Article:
Aleph’s anatomy

Figure 2: DVD case cover of “Traum’s library” advertising “more than 167,000 books

What is Aleph? Is it a collection of books? A community? A piece of software? What makes a library? When attempting to visualize Aleph’s constituents (Figure 3), it seems insufficient to point to books alone, or to social structure, or to technology in the absence of people and content. Taking a systems approach to description, we understand a library to comprise an assemblage of books, people, and infrastructure, along with their corresponding words and texts, rules and institutions, and shelves and servers.32 In this light, Aleph’s iteration on LNU/Gigapedia lies not in technological advancement alone, but in system architecture, on all levels of analysis.

Where the latter relied on proprietary server applications, Aleph built software that enabled others to mirror and to serve the site in its entirety. The server was written by d* from www.l*.com (Bet), utilizing a codebase common to several similar large book-sharing communities. The initial organizational efforts happened on a sub-forum of a popular torrent tracker (RR). Fifteen founding members reached early consensus to start hashing document filenames (using the MD5 message-digest algorithm), rather than to store files as is, with their appropriate .pdf or .mobi extensions.33 Bit-wise hashing was likely chosen as a (computationally) cheap way to de-duplicate documents, since two identical files would hash into an identical string. Hashing the filenames was hoped to have the side-effect of discouraging direct (file system-level) browsing of the archive.34 Instead, the books were meant to be accessed through the front-end “librarian” interface, which added a layer of meta-data and search tools. In other words, the group went out of its way to distribute Aleph as a library and not merely as a large aggregation of raw files.

Figure 3: Aleph’s anatomy

Site volunteers coordinate their efforts asynchronously, by means of a simple online forum (using phpBB software), open to all interested participants. Important issues related to the governance of the project–decisions about new hardware upgrades, software design, and book acquisition–receive public airing. For example, at one point, the site experienced increased traffic from Google searches. Some senior members welcomed the attention, hoping to attract new volunteers. Others worried increased visibility would bring unwanted scrutiny. To resolve the issue, a member suggested delisting the website by altering the robots.txt configuration file and thereby blocking Google crawlers.35 Consequently, the site would become invisible to Google, while remaining freely accessible via a direct link. Early conversations on RR, reflect a consistent concern about the archive’s longevity and its vulnerability to official sanctions. Rather than following the cyber-locker model of distribution, the prospectors decided to release canonical versions of the library in chunks, via BitTorrent–a distributed protocol for file sharing. Another decision was made to “store” the library on open trackers (like The Pirate Bay), rather than tying it to a closed, by-invitation-only community. Although LN/Gigapedia was already decentralized to an extent, the archeology of the community discussion reveals a multitude of concious choices that work to further atomize Aleph and to decentralize it along the axes of the collection, governance, and engineering.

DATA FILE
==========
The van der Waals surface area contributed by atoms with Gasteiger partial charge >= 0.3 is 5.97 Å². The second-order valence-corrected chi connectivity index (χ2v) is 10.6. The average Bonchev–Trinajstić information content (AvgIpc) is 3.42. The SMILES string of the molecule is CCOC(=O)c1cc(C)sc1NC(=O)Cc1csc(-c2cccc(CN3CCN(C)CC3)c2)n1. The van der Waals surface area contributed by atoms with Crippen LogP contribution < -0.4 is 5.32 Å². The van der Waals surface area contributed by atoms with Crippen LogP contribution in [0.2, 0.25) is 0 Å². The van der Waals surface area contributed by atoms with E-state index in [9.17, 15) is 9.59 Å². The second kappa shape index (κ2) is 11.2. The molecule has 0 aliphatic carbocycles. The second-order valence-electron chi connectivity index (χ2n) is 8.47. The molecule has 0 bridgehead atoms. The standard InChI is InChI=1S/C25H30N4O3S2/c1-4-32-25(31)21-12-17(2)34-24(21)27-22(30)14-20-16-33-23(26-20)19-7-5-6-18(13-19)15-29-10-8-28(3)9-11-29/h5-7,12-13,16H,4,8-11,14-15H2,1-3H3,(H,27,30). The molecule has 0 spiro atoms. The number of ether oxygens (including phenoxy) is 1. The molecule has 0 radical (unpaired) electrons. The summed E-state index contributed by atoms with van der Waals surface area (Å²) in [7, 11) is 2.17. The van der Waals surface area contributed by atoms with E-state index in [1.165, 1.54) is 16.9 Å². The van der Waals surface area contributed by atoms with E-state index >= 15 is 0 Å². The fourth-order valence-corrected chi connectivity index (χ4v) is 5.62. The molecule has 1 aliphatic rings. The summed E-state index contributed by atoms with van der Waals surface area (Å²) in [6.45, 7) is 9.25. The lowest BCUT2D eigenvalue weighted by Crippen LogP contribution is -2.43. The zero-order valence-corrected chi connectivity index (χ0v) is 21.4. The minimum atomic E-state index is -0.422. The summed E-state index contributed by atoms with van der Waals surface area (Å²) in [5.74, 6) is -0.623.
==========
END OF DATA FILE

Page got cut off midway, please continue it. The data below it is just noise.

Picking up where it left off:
By March of 2009 these efforts resulted in approximately 79k volumes or around 180gb of data.36 By December of the same year, the moderators began talking about a terabyte, 2tb in 2010, and around 7tb by 2011.37 By 2012, the core group of “prospectors” grew to 1,000 registered users. Aleph’s main mirror received over a million page views per month and about 40,000 unique visits per day.38 An online eBook piracy report estimates a combined total of a million unique visitors per day for Aleph and its mirrors.39

As of January 2014, the Aleph catalog contains over a million books (1,021,000) and over 15 million academic articles, “weighing in” at just under 10tb. Most remarkably, one of the world’s largest digital libraries operates on an annual budget of $1,900 US.40

### Vulnerability
Distributed architecture gives Aleph significant advantages over its federated predecessors. Were Aleph servers to go offline the archive would survive “in the cloud” of the BitTorrent network. Should the forum (Bet) close, another online forum could easily take its place. And were Aleph library portal itself go dark, other mirrors would (and usually do) quickly take its place.

But the decentralized model of content distribution is not without its challenges. To understand them, we need to review some of the fundamentals behind the BitTorrent protocol. At its bare minimum (as it was described in the original specification by Bram Cohen) the protocol involves a “seeder,” someone willing to share something it its entirety; a “leecher,” someone downloading shared data; and a torrent “tracker” that coordinates activity between seeders and leechers.41

Imagine a music album sharing agreement between three friends, where, initially, only one holds a copy of some album: for example, Nirvana’s Nevermind. Under the centralized model of file sharing, the friend holding the album would transmit two copies, one to each friend. The power of BitTorrent comes from shifting the burden of sharing from a single seeder (friend one) to a “swarm” of leechers (friends two and three). On this model, the first leecher joining the network (friend two, in our case) would begin to get his data from the seeder directly, as before. But the second leecher would receive some bits from the seeder and some from the first leecher, in a non-linear, asynchronous fashion. In our example, we can imagine the remaining friend getting some songs from the first friend and some from the second. The friend who held the album originally now transmitted something less than two full copies of the album, since the other two friends exchanged some bits of information between themselves, lessening the load on the original album holder.